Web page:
How UK should foil Hizbol­lah and Syria

The Jewish Chronicle - - World News -

watch­ing”. While Pil­lay is just watch­ing, her boss, UN Sec­re­tary Gen­eral Ban Ki-Moon, ar­tic­u­lated a “grow­ing concern” over the “de­te­ri­o­rat­ing” con­di­tions in Syria. Aware­ness through ac­tion has hardly been a UN pri­or­ity.

But there are forms of ac­tion avail­able. Syria’s main eco­nomic vul­ner­a­bil­ity is its en­ergy re­sources. A broad-based, con­certed EU ef­fort to slash the con­sump­tion of Syrian oil, along with painful sanc­tions dra­mat­i­cally cur­tail­ing the ac­tiv­i­ties of Euro­pean en­ergy com­pa­nies in Syria, would de­liver a one-two punch to the regime’s eco­nomic nerve cen­tre.

Take the ex­am­ple of the Bri­tishDutch com­pany Royal Dutch Shell. Ac­cord­ing to the Bri­tish en­vi­ron­men­tal group PLAT­FORM, which mon­i­tors en­ergy com­pa­nies, around 17 per cent of Syrian tanks run on fuel de­rived from Shell’s stocks. The UK gov­ern­ment should pres­sure Shell to pull out of Syria al­to­gether.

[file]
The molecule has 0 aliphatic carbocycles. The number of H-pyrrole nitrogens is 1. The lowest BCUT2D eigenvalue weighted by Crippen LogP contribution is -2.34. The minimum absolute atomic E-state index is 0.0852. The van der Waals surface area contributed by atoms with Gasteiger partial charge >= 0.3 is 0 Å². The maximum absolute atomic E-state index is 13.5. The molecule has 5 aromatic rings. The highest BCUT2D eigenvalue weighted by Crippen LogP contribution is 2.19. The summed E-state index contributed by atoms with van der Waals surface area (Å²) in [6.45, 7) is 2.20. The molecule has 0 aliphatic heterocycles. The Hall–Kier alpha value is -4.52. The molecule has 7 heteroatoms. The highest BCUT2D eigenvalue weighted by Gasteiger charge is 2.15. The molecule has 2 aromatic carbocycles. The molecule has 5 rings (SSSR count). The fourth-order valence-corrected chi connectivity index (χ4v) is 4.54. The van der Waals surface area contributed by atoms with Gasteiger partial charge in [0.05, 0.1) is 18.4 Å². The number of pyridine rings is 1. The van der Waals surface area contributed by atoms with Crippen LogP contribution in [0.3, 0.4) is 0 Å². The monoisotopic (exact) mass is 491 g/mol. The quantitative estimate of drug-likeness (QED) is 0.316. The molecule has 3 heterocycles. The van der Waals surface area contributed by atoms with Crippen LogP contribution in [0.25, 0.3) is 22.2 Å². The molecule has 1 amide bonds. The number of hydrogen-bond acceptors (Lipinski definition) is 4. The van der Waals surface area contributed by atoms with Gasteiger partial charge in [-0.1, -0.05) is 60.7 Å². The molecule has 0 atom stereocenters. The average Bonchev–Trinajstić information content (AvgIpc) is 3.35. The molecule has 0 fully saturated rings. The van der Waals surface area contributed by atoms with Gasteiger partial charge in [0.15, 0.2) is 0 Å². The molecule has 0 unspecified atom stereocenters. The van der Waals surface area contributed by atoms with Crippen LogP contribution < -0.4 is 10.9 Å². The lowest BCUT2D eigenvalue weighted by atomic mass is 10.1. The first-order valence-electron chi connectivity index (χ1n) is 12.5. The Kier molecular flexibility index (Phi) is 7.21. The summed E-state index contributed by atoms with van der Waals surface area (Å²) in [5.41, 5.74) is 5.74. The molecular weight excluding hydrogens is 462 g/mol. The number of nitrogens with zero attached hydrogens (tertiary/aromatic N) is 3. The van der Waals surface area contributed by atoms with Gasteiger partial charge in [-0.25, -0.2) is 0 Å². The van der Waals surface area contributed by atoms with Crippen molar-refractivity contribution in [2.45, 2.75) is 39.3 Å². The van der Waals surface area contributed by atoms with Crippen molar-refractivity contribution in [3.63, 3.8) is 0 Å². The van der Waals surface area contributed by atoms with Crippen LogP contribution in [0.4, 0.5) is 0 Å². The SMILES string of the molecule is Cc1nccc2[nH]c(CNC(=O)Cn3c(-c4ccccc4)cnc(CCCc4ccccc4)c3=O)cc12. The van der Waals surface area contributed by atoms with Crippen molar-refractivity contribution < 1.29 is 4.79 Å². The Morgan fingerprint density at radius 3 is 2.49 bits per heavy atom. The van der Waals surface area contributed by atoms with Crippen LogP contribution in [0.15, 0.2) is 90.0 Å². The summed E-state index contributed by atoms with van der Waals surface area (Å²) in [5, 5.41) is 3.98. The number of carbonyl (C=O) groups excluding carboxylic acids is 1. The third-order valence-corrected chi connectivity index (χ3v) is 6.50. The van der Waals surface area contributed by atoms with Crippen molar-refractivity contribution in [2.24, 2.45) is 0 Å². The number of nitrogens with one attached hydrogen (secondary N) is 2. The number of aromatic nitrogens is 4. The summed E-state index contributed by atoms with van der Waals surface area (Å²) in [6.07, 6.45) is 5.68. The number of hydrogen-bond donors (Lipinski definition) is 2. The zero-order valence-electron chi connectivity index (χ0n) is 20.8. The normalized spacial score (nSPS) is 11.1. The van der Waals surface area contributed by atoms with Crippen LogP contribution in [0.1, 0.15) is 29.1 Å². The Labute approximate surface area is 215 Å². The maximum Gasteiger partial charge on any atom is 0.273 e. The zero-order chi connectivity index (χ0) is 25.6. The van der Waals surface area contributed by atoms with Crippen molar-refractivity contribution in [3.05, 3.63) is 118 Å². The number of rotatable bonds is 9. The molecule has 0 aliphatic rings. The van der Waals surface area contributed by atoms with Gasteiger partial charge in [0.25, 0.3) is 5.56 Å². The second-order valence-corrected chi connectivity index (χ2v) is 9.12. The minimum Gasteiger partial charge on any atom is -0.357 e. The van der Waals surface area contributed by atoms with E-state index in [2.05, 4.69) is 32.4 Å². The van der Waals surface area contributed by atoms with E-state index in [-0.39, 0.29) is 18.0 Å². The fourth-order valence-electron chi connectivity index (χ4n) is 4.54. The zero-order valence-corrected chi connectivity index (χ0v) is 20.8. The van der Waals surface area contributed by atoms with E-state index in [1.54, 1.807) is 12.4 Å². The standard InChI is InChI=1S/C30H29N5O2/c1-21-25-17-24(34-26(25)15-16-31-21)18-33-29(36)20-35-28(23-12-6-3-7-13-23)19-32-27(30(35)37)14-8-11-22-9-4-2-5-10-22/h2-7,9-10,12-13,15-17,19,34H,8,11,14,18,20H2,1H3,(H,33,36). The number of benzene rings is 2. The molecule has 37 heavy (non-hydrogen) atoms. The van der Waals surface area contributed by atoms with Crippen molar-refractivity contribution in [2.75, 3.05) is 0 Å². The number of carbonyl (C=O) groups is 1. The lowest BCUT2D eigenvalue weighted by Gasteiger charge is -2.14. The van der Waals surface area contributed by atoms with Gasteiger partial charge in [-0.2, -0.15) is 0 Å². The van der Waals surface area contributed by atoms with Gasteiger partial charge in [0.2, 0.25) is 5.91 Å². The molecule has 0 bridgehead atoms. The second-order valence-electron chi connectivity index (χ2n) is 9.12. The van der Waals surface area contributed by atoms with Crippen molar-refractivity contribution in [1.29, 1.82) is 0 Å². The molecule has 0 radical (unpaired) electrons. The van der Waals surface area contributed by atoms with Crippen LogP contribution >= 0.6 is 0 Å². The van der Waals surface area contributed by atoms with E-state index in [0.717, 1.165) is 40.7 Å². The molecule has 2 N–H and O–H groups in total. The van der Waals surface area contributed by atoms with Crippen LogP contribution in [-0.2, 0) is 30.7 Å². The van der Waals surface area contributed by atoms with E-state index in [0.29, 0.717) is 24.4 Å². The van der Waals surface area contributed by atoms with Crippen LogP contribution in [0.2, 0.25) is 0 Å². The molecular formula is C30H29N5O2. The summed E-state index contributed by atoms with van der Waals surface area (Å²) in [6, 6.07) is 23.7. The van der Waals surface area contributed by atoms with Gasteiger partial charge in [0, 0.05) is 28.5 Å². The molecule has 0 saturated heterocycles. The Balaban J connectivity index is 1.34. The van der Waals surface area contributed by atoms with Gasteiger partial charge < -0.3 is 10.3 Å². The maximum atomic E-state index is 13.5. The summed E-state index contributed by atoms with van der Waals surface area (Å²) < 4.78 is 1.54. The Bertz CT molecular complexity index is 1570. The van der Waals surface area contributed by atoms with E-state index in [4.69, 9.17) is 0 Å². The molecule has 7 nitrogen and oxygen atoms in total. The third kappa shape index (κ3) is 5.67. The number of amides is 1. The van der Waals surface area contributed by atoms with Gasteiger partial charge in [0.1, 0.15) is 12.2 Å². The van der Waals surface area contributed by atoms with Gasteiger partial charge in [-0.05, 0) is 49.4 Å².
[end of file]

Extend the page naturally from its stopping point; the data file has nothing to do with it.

A Shell spokesman said: “We con­tinue to mon­i­tor the sit­u­a­tion in Syria closely. We con­demn any vi­o­lence and the hu­man rights abuses it rep­re­sents and we have deep concern over the loss of life. We com­ply with all ap­pli­ca­ble laws, in­clud­ing in­ter­na­tional sanc­tions.”

Italy and Saudi Ara­bia have with­drawn their am­bas­sadors. If the UK were to do so a dual mes­sage would be sent: As­sad has lost his le­git­i­macy and the EU stands be­hind the Syrian peo­ple. Ben­jamin Weinthal is a Fel­low at the Foun­da­tion for De­fence of Democ­ra­cies

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